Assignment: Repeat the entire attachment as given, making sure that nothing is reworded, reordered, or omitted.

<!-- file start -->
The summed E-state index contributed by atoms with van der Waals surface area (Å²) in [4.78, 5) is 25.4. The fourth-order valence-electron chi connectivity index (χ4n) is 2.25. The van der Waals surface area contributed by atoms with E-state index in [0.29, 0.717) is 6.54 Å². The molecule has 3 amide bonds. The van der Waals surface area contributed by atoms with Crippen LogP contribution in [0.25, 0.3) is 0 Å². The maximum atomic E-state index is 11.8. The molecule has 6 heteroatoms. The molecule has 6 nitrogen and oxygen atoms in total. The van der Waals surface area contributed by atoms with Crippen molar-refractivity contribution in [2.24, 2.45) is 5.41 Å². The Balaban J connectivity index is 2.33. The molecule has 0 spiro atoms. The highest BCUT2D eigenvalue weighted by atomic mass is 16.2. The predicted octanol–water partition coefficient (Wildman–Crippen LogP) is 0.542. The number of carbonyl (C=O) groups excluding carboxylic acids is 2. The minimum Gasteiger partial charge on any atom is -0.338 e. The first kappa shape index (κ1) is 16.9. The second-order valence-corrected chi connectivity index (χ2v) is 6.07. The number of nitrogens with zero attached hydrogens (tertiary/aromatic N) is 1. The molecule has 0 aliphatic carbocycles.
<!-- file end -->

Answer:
The summed E-state index contributed by atoms with van der Waals surface area (Å²) in [4.78, 5) is 25.4. The fourth-order valence-electron chi connectivity index (χ4n) is 2.25. The van der Waals surface area contributed by atoms with E-state index in [0.29, 0.717) is 6.54 Å². The molecule has 3 amide bonds. The van der Waals surface area contributed by atoms with Crippen LogP contribution in [0.25, 0.3) is 0 Å². The maximum atomic E-state index is 11.8. The molecule has 6 heteroatoms. The molecule has 6 nitrogen and oxygen atoms in total. The van der Waals surface area contributed by atoms with Crippen molar-refractivity contribution in [2.24, 2.45) is 5.41 Å². The Balaban J connectivity index is 2.33. The molecule has 0 spiro atoms. The highest BCUT2D eigenvalue weighted by atomic mass is 16.2. The predicted octanol–water partition coefficient (Wildman–Crippen LogP) is 0.542. The number of carbonyl (C=O) groups excluding carboxylic acids is 2. The minimum Gasteiger partial charge on any atom is -0.338 e. The first kappa shape index (κ1) is 16.9. The second-order valence-corrected chi connectivity index (χ2v) is 6.07. The number of nitrogens with zero attached hydrogens (tertiary/aromatic N) is 1. The molecule has 0 aliphatic carbocycles.